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Framing the Bottom

Jason, from

To start building, you're going to build the frame for the bottom of the box. It will look like the picture to the side here.

Basically, you take two of the 8' long 2x4's, and screw in three of the 1'9" pieces between them. Make sure to measure, and put the middle one in the exact center! You're going to want to put 2 screws in at each joint, in the places where you see the black spots in the picture.

A little piece of wisdom from Jason - pre-drill the holes that you are going to put the screws through, and that will help to keep the wood from splitting. Use a 1/16" drill bit to do it.

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Framing the Top

Building a grind box
Jason, from

The top of the box is a little more complicated - build it to look like the picture to the side (again, you can click it to see a larger version).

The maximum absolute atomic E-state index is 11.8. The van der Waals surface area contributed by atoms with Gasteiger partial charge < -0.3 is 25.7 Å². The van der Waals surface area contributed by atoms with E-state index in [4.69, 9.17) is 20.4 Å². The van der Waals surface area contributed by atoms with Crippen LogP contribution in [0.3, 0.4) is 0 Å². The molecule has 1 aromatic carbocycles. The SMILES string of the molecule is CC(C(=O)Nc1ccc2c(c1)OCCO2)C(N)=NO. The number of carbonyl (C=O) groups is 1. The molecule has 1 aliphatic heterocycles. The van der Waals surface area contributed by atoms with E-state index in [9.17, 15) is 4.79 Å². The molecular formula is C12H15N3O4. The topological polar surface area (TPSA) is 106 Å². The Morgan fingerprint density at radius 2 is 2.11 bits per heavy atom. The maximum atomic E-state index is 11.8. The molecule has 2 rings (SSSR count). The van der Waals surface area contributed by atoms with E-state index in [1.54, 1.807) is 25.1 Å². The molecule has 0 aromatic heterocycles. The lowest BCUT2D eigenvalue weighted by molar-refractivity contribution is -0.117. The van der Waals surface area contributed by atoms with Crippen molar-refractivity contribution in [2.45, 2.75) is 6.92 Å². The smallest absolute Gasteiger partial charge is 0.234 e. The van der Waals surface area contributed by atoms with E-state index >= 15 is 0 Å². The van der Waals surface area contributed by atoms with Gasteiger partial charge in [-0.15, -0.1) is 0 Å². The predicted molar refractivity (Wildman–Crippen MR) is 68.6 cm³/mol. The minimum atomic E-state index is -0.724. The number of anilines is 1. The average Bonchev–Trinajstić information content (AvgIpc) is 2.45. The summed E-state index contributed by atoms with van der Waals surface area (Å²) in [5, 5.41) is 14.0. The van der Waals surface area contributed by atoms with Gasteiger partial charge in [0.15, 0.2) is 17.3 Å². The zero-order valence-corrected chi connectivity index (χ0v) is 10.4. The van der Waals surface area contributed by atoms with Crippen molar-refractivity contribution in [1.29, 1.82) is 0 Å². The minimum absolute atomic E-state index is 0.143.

Use the last two 8' long 2x4 boards for the sides, just like you did for the bottom piece. But for this one, you're going to put 1'9" pieces every foot, all along the boards. Before you start, I suggest measuring out along the 2x4's and drawing a line on the board at every foot. Do it with both boards, that way you'll be able to see where to place the screws.

Now, you don't technically need to use all nine of the 1'9" pieces here - you can get by with only five of them. That'll make the box lighter to move around, but it will also make it break easier. Keep that in mind. I say use 'em all!

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Building the Height

Building a grind box
Jason, from

Using four screws for each board, screw the six 1' long pieces to the bottom frame, like this. Notice that the screws are put in diagonally. Put two screws in on one side, like you see here, and then two more on the edge side of each piece (so, like I said, 4 screws for each piece).

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Attaching the Top

Building a grind box
Jason, from

Now, flip this whole thing over, and set it into the frame you made for the top (the picture shows what it will look like when you are done, not with it flipped over).